When a person wants to shorten his or her hair she goes to the salon and has it cut. But longer hair takes time to grow, which is why some women opt for hair extensions. Extensions are lengths of natural or artificial hair that are attached to the hair on the head through various means. Some braiding styles involved weaving extra hair into the braids to create longer braids than are possible with the natural hair.
Some extensions are attached to the hair in wefts using an adhesive binding agent, or metallic rings (that are crimped to secure the extensions) to the existing hair. Still, other methods involve braiding the hair into horizontal “tracks” along the scalp, to which wefts are sewn using a needle and thread. (This is called weaving and in some cases can actually be done without creating a track, sewing the extension weft directly to the natural hair.) This “track and sew” method has been vilified as causing damage and breakage to the hair. However, as described in the “Braids” segment above, as long as the tracks are not braided too tightly, they should present no breakage hazard to the hair.
Finally, there are extensions that are attached to the hair in small clusters (usually two to three at a time attached to one or two growing hairs) using an adhesive and special tool to create what is known as fusion extensions. This latter technique is the most expensive, but allows for the creation of the most natural-looking results.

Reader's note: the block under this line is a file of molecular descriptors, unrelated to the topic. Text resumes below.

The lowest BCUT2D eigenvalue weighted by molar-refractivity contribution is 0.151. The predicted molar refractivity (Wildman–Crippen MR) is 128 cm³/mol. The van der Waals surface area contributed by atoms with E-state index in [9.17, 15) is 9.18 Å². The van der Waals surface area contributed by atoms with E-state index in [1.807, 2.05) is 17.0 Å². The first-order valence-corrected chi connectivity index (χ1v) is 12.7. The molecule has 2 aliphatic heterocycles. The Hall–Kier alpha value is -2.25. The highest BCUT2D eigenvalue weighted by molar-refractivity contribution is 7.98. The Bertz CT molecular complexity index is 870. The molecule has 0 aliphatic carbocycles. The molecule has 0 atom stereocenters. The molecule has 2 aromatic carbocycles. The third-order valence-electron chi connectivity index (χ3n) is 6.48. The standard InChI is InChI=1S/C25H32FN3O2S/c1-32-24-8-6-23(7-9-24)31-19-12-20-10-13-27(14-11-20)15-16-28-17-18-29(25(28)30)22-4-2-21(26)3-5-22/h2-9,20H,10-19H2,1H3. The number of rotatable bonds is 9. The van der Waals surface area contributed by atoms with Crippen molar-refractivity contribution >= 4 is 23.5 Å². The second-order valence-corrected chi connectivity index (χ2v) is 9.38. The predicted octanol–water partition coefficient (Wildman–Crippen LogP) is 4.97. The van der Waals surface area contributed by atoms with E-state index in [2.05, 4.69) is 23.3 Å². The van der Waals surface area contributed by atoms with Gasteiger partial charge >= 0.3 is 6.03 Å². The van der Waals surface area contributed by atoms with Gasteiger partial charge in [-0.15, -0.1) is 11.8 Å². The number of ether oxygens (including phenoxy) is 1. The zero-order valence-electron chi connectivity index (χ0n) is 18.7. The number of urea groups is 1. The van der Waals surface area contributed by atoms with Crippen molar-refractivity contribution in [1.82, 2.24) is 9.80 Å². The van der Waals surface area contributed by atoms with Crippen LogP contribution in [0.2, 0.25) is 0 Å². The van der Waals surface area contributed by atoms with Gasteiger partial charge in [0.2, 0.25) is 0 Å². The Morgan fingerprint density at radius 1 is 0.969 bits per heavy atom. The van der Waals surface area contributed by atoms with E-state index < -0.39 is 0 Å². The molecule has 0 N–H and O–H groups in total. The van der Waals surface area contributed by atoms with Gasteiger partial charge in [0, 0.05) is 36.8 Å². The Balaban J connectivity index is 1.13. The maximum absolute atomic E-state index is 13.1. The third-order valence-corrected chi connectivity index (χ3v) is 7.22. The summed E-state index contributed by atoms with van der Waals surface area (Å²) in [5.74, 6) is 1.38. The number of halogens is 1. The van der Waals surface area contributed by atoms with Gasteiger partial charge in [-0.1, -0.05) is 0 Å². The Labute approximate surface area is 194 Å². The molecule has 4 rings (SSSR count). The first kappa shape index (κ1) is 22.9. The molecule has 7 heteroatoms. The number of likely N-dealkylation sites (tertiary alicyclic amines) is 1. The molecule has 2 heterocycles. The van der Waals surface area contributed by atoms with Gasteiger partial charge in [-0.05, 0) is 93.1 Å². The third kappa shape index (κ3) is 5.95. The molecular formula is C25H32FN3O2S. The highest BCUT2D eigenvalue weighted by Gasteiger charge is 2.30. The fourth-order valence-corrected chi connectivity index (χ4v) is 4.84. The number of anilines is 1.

In some cases, women and men with shorter hair styles want to create looks with sleek, controlled wave and texture. In these cases, finger wave styles are just the ticket. A finger wave is created using a styling gel or lotion to hold the hair, and a comb and the fingers to shape the hair into the desired pattern of curves and ridges. Once styled into the desired look, the hair is allowed to dry and set, leaving you a long-lasting style.
A fade refers to a clipper-cut hairstyle that tapers to the skin. In the mid-80’s the “Hi-Top Fade” was popularized by such artists as Kid’n’Play, Will Smith and Bobby Brown. The fade most closely resembles a flat top haircut in which the sides are so closely cropped as to be nearly shaved. The hi-top fade took this style and incorporated longer hair at the top of the head. The length of what qualified as a “hi-top fade” as opposed to simply a “fade” cut was very objective.